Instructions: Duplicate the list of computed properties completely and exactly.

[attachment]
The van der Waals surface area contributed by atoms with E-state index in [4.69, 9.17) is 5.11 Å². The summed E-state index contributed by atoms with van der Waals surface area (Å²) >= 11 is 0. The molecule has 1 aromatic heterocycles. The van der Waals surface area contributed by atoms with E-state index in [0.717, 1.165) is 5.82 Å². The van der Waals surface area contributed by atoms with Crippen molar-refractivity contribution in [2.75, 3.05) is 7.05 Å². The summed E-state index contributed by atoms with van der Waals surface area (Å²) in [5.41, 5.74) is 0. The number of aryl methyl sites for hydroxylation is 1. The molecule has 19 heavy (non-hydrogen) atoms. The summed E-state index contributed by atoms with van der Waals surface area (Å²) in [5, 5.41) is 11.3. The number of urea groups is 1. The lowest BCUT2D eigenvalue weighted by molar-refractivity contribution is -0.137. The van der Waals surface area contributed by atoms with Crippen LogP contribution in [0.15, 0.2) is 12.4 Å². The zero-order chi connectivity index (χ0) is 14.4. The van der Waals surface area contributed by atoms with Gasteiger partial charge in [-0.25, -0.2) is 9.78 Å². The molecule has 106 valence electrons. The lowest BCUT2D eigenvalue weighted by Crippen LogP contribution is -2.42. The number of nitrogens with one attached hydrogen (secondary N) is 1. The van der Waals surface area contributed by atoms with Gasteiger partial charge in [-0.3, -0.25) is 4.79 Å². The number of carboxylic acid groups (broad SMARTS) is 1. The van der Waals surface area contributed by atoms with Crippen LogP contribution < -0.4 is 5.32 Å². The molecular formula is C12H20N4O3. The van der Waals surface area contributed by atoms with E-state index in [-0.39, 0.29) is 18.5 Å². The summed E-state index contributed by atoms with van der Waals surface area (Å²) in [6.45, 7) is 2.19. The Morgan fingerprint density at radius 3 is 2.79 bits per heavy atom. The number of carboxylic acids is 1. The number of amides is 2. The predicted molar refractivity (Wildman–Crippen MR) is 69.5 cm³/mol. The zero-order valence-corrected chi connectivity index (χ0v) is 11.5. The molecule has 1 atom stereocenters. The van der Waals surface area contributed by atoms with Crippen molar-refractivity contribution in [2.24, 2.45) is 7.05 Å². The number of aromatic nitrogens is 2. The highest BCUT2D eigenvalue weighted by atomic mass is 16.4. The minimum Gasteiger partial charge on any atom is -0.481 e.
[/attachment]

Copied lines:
The van der Waals surface area contributed by atoms with E-state index in [4.69, 9.17) is 5.11 Å². The summed E-state index contributed by atoms with van der Waals surface area (Å²) >= 11 is 0. The molecule has 1 aromatic heterocycles. The van der Waals surface area contributed by atoms with E-state index in [0.717, 1.165) is 5.82 Å². The van der Waals surface area contributed by atoms with Crippen molar-refractivity contribution in [2.75, 3.05) is 7.05 Å². The summed E-state index contributed by atoms with van der Waals surface area (Å²) in [5.41, 5.74) is 0. The number of aryl methyl sites for hydroxylation is 1. The molecule has 19 heavy (non-hydrogen) atoms. The summed E-state index contributed by atoms with van der Waals surface area (Å²) in [5, 5.41) is 11.3. The number of urea groups is 1. The lowest BCUT2D eigenvalue weighted by molar-refractivity contribution is -0.137. The van der Waals surface area contributed by atoms with Crippen LogP contribution in [0.15, 0.2) is 12.4 Å². The zero-order chi connectivity index (χ0) is 14.4. The van der Waals surface area contributed by atoms with Gasteiger partial charge in [-0.25, -0.2) is 9.78 Å². The molecule has 106 valence electrons. The lowest BCUT2D eigenvalue weighted by Crippen LogP contribution is -2.42. The number of nitrogens with one attached hydrogen (secondary N) is 1. The van der Waals surface area contributed by atoms with Gasteiger partial charge in [-0.3, -0.25) is 4.79 Å². The number of carboxylic acid groups (broad SMARTS) is 1. The van der Waals surface area contributed by atoms with Crippen LogP contribution < -0.4 is 5.32 Å². The molecular formula is C12H20N4O3. The van der Waals surface area contributed by atoms with E-state index in [-0.39, 0.29) is 18.5 Å². The summed E-state index contributed by atoms with van der Waals surface area (Å²) in [6.45, 7) is 2.19. The Morgan fingerprint density at radius 3 is 2.79 bits per heavy atom. The number of carboxylic acids is 1. The number of amides is 2. The predicted molar refractivity (Wildman–Crippen MR) is 69.5 cm³/mol. The zero-order valence-corrected chi connectivity index (χ0v) is 11.5. The molecule has 1 atom stereocenters. The van der Waals surface area contributed by atoms with Crippen molar-refractivity contribution in [2.24, 2.45) is 7.05 Å². The number of aromatic nitrogens is 2. The highest BCUT2D eigenvalue weighted by atomic mass is 16.4. The minimum Gasteiger partial charge on any atom is -0.481 e.